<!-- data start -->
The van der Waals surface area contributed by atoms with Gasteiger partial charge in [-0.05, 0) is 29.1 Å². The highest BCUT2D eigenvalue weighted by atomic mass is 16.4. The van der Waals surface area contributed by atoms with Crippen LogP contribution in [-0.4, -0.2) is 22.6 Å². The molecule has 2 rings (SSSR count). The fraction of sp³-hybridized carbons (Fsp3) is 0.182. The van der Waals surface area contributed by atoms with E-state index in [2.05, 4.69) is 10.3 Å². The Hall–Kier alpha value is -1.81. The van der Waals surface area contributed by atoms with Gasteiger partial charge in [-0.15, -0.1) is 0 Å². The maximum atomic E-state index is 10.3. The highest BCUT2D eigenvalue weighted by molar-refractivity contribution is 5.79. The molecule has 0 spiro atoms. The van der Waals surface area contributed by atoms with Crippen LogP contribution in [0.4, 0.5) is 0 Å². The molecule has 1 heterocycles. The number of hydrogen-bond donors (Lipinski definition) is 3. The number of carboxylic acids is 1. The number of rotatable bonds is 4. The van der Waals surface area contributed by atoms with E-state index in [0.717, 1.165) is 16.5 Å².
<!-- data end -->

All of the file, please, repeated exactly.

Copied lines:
The van der Waals surface area contributed by atoms with Gasteiger partial charge in [-0.05, 0) is 29.1 Å². The highest BCUT2D eigenvalue weighted by atomic mass is 16.4. The van der Waals surface area contributed by atoms with Crippen LogP contribution in [-0.4, -0.2) is 22.6 Å². The molecule has 2 rings (SSSR count). The fraction of sp³-hybridized carbons (Fsp3) is 0.182. The van der Waals surface area contributed by atoms with E-state index in [2.05, 4.69) is 10.3 Å². The Hall–Kier alpha value is -1.81. The van der Waals surface area contributed by atoms with Gasteiger partial charge in [-0.15, -0.1) is 0 Å². The maximum atomic E-state index is 10.3. The highest BCUT2D eigenvalue weighted by molar-refractivity contribution is 5.79. The molecule has 0 spiro atoms. The van der Waals surface area contributed by atoms with Crippen LogP contribution in [0.4, 0.5) is 0 Å². The molecule has 1 heterocycles. The number of hydrogen-bond donors (Lipinski definition) is 3. The number of carboxylic acids is 1. The number of rotatable bonds is 4. The van der Waals surface area contributed by atoms with E-state index in [0.717, 1.165) is 16.5 Å².